The disturbing experiences caused by schizophrenia can put a person in significant distress. As a result, some people with schizophrenia seek refuge in alcohol or drugs to manage their symptoms. However, substance use often exacerbates the symptoms of schizophrenia, which can prevent someone from receiving the help that they need.
Borderline Personality Disease
BPD is a mood disorder characterized by sudden mood swings, extreme temperamental restlessness, unpredictable behavior, scattered thoughts of self, others, and the environment, and trouble forming steady connections. Around 6% of adults in America suffer from this disorder. People who suffer from these symptoms often abuse drugs and alcohol to adapt to “controllable” symptoms. This temporary relief is usually short-lived, and can sometimes aggravate symptoms of mental illness. What causes BPD? There’s no single cause of borderline personality disorder (BPD) and it’s possible to be caused by a variety of factors such as genetics, brain chemicals, brain development, and environmental factors.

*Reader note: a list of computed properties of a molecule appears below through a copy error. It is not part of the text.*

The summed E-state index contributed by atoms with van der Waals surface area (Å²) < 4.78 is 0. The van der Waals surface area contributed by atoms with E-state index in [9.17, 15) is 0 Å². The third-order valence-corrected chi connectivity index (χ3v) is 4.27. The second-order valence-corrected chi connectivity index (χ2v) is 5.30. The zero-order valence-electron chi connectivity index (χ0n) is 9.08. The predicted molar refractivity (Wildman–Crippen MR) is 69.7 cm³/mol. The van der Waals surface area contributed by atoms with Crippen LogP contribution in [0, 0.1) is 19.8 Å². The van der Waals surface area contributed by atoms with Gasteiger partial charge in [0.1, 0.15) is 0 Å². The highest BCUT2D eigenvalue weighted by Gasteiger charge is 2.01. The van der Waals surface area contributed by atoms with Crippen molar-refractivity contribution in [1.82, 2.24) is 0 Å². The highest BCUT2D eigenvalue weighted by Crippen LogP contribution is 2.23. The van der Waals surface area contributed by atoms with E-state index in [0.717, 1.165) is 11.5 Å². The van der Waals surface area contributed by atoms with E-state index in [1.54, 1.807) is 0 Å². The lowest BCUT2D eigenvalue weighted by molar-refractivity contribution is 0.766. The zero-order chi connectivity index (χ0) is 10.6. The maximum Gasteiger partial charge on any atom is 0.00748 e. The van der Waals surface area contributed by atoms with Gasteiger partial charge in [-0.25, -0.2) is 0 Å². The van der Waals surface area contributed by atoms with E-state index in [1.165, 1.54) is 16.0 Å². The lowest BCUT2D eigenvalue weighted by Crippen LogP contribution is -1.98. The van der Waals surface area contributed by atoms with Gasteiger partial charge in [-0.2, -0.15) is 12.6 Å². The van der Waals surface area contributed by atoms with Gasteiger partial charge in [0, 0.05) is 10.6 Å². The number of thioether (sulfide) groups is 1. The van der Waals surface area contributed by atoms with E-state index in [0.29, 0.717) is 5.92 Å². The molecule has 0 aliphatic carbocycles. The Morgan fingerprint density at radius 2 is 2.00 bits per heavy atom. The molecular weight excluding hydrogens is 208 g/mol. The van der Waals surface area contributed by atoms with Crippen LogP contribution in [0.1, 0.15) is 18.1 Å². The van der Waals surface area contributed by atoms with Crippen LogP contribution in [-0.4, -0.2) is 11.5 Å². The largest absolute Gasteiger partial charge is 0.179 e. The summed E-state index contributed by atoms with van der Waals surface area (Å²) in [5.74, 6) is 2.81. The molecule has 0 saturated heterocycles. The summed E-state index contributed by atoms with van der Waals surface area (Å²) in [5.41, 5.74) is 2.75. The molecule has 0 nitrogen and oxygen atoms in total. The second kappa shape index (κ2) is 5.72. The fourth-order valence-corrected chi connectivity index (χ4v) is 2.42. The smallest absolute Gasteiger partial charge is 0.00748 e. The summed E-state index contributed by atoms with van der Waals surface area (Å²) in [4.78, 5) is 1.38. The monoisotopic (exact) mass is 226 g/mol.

Bipolar disorder is a mental health condition characterized by extreme mood swings. A person who suffers from bipolar disorder oscillates between emotional highs, also known as manic episodes, and emotional lows, also known as depressive episodes. The key difference between bipolar disorder and borderline personality disorder is that people with bipolar disorder experience uncharacteristic highs (mania) or lows (depression). Those with borderline personality disorder (BPD) typically have extremely unstable emotions- swinging from intense idealization of others to devaluation and anger.
Symptoms of a manic episode include high energy levels, a decreased need for sleep, risk-taking behavior, and an increased desire for sex. Depressive episodes, on the other hand, are marked by reduced energy, a lack of motivation, and a loss of interest in previously enjoyed activities.
Individuals with bipolar disorder are more likely to self-medicate. Many begin using substances to reduce the severity of manic and depressive episodes. However, this strategy tends to have the opposite effect, causing users to suffer more intense episodes as a result of substance use.
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Alcoholism as a Mental Disease
Is alcoholism a mental disease? The answer is yes. Alcoholism involves a physical addiction, but it also interferes with the individual’s mental state to such an extent that they may struggle to interact normally with their environment, so it is for this reason that it is referred to as a mental health problem or a mental disease. Along with the physical dependence, the person also has a psychological dependence, which means that they experience cravings and just cannot cope without alcohol. The need to continue with the behavior involves a mental compulsion, and it involves denial.